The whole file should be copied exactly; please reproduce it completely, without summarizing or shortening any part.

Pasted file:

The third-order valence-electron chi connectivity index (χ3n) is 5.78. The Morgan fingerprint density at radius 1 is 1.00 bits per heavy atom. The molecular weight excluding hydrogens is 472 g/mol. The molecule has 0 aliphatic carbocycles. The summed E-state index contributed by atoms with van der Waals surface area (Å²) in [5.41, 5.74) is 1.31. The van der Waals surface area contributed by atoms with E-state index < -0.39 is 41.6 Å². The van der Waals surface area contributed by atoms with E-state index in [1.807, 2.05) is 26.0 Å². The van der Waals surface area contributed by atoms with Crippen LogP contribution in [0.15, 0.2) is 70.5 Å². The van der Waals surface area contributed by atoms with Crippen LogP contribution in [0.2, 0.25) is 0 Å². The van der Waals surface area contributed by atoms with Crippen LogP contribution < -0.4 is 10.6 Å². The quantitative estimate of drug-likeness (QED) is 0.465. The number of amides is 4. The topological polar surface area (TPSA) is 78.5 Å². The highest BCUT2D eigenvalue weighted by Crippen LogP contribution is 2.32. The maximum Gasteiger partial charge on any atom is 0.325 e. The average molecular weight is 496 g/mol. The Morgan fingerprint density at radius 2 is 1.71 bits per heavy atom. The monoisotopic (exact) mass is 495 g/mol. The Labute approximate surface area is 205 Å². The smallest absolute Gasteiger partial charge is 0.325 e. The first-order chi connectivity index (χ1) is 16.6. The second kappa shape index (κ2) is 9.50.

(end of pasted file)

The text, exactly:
The third-order valence-electron chi connectivity index (χ3n) is 5.78. The Morgan fingerprint density at radius 1 is 1.00 bits per heavy atom. The molecular weight excluding hydrogens is 472 g/mol. The molecule has 0 aliphatic carbocycles. The summed E-state index contributed by atoms with van der Waals surface area (Å²) in [5.41, 5.74) is 1.31. The van der Waals surface area contributed by atoms with E-state index < -0.39 is 41.6 Å². The van der Waals surface area contributed by atoms with E-state index in [1.807, 2.05) is 26.0 Å². The van der Waals surface area contributed by atoms with Crippen LogP contribution in [0.15, 0.2) is 70.5 Å². The van der Waals surface area contributed by atoms with Crippen LogP contribution in [0.2, 0.25) is 0 Å². The van der Waals surface area contributed by atoms with Crippen LogP contribution < -0.4 is 10.6 Å². The quantitative estimate of drug-likeness (QED) is 0.465. The number of amides is 4. The topological polar surface area (TPSA) is 78.5 Å². The highest BCUT2D eigenvalue weighted by Crippen LogP contribution is 2.32. The maximum Gasteiger partial charge on any atom is 0.325 e. The average molecular weight is 496 g/mol. The Morgan fingerprint density at radius 2 is 1.71 bits per heavy atom. The monoisotopic (exact) mass is 495 g/mol. The Labute approximate surface area is 205 Å². The smallest absolute Gasteiger partial charge is 0.325 e. The first-order chi connectivity index (χ1) is 16.6. The second kappa shape index (κ2) is 9.50.